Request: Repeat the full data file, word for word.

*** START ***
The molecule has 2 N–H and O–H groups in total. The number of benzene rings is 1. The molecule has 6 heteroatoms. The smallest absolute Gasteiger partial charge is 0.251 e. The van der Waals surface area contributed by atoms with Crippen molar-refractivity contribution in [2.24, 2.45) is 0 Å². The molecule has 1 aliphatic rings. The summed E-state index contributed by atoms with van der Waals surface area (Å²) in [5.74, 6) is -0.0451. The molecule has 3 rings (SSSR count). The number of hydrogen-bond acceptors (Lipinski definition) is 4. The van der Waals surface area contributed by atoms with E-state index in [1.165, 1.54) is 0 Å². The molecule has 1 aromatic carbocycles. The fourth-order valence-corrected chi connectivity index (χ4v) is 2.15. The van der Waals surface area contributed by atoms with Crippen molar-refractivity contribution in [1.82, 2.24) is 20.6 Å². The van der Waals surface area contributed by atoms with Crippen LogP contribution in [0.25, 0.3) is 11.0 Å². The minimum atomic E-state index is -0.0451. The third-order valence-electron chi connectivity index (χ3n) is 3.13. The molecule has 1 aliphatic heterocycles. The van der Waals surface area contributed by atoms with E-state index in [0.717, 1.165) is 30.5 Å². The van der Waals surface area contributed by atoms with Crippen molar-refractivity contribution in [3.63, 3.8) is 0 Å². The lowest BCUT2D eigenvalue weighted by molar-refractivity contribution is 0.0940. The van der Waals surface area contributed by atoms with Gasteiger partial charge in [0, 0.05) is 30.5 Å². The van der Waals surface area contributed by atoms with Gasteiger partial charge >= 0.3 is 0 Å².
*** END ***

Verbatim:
The molecule has 2 N–H and O–H groups in total. The number of benzene rings is 1. The molecule has 6 heteroatoms. The smallest absolute Gasteiger partial charge is 0.251 e. The van der Waals surface area contributed by atoms with Crippen molar-refractivity contribution in [2.24, 2.45) is 0 Å². The molecule has 1 aliphatic rings. The summed E-state index contributed by atoms with van der Waals surface area (Å²) in [5.74, 6) is -0.0451. The molecule has 3 rings (SSSR count). The number of hydrogen-bond acceptors (Lipinski definition) is 4. The van der Waals surface area contributed by atoms with E-state index in [1.165, 1.54) is 0 Å². The molecule has 1 aromatic carbocycles. The fourth-order valence-corrected chi connectivity index (χ4v) is 2.15. The van der Waals surface area contributed by atoms with Crippen molar-refractivity contribution in [1.82, 2.24) is 20.6 Å². The van der Waals surface area contributed by atoms with Crippen LogP contribution in [0.25, 0.3) is 11.0 Å². The minimum atomic E-state index is -0.0451. The third-order valence-electron chi connectivity index (χ3n) is 3.13. The molecule has 1 aliphatic heterocycles. The van der Waals surface area contributed by atoms with E-state index in [0.717, 1.165) is 30.5 Å². The van der Waals surface area contributed by atoms with Crippen molar-refractivity contribution in [3.63, 3.8) is 0 Å². The lowest BCUT2D eigenvalue weighted by molar-refractivity contribution is 0.0940. The van der Waals surface area contributed by atoms with Gasteiger partial charge in [0, 0.05) is 30.5 Å². The van der Waals surface area contributed by atoms with Gasteiger partial charge >= 0.3 is 0 Å².